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Thursday.

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Paras to lead Macedonia peace force.

Telegraph

By Michael Smith, Defence Correspondent and Christian Jennings in Skopje

BRITAIN will supply a substantial proportion of a Nato stabilisation force that will enter Macedonia to disarm the ethnic Albanian National Liberation Army, defence sources said yesterday.

Although officials in Skopje said the Parachute Regiment was expected to lead the British contingent in a disarmament force expected to number 5,000, British sources suggested that Royal Marines would be used.

Lord Robertson, Nato Secretary-General, said the force would not go into Macedonia until there was agreement between the country's ethnic Albanians and Slavs.

He said: "It will happen when, and only when, there is a durable ceasefire and an agreement between all of the parties in the [Macedonian government] coalition and indeed an agreement by the armed extremists that they will proceed toward disarmament. This is not an armed intervention. It will be a force appropriate to the task in benign conditions."

With President Boris Trajkovski refusing to negotiate with the rebels and the breakdown of peace talks between the Slav and Albanian political parties yesterday, the prospect of an imminent deployment seemed unlikely.

Although British officials said they wanted to be sure that there was agreement on all sides as to what the force should do before sending troops in, they did not totally rule out intervention. "If they are close to a settlement and there is a risk of new instability, it could be a situation in which Nato should at least look at whether they should put a force in to help stabilise and to collect weapons," said one.

If peace talks were successful, officials said, the force could go to Macedonia within three weeks. Opinions on the size and make-up of the force required differed sharply yesterday. Germany has been trying to assemble a multi-national stabilisation force of up to 10,000 troops for the past week but has been severely hampered by American reluctance to take part.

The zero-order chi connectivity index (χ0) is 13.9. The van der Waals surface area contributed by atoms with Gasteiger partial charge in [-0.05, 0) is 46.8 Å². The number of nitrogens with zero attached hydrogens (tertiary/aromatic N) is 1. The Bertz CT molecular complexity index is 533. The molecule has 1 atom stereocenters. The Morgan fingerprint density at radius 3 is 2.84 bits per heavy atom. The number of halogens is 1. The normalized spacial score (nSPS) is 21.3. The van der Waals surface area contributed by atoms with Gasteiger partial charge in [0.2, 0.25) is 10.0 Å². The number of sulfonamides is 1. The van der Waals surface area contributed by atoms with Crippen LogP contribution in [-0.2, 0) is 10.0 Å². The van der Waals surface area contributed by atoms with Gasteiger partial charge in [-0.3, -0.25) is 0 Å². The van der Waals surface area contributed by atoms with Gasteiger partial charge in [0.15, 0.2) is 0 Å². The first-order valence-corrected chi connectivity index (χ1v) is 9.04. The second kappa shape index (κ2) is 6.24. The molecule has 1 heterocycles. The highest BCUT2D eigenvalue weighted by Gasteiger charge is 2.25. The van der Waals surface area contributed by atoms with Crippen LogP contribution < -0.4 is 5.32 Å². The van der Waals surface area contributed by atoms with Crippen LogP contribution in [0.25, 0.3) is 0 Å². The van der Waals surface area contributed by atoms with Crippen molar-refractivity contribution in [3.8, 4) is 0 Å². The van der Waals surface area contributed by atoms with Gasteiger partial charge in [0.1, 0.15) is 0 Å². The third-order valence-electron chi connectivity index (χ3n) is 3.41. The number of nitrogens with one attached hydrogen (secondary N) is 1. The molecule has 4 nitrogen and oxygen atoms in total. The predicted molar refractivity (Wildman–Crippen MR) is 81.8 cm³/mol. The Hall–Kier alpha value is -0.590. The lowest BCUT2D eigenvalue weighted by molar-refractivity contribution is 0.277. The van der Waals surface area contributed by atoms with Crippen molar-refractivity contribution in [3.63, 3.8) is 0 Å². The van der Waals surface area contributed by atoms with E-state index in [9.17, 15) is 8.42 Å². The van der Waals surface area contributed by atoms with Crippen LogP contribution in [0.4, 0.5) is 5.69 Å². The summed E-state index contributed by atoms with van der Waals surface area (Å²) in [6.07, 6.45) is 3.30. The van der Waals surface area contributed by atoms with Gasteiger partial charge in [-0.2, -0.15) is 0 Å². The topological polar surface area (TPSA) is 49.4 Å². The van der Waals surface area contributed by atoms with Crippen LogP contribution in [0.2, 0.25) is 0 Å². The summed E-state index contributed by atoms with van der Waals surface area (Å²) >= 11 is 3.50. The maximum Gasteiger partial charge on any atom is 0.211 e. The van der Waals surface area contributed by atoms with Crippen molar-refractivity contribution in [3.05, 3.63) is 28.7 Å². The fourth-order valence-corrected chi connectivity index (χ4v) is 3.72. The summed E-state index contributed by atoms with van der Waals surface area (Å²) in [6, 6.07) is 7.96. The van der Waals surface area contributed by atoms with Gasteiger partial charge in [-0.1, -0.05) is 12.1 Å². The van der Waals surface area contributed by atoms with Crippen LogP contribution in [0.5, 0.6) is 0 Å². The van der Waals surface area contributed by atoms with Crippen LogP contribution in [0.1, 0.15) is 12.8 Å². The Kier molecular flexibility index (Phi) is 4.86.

Colin Powell, the US Secretary of State, appeared to backtrack yesterday when he said that the 700 US troops already in Macedonia providing logistical support for Kfor could take part in any disarmament operation. In an apparent attempt to dispel domestic fears that US troops might be dragged into a fresh Balkan conflict, Gen Powell said the Nato forces might set up "disarmament points" where rebels could hand in their weapons.

He said: "It's a disarmament task in a sense that you are not going out fighting people to disarm them but you are setting up points where their weapons can be received." His remarks were the closest anyone has come to explaining how the force might work. Britain, France and Germany will supply most of the troops who will take part in the process. Greece, Spain and Italy have also offered to take part.

Over the weekend, Britain made contingency plans to send anything from a small battle group of 1,000 troops to a cut-down brigade of up to 2,500 men. Officials said the plans were not yet decided but the SAS is understood to be already active on the border between Kosovo and Macedonia, sealing it off to prevent the Albanian rebels from bringing in supplies and reinforcements.

Nato, European Union and other governments continued to put pressure on the Macedonian government yesterday to reach a political solution designed to avoid full-scale civil war. But the government's repeated insistence that that it will not talk with the rebels means that the chances of a negotiated disarmament programme are slim.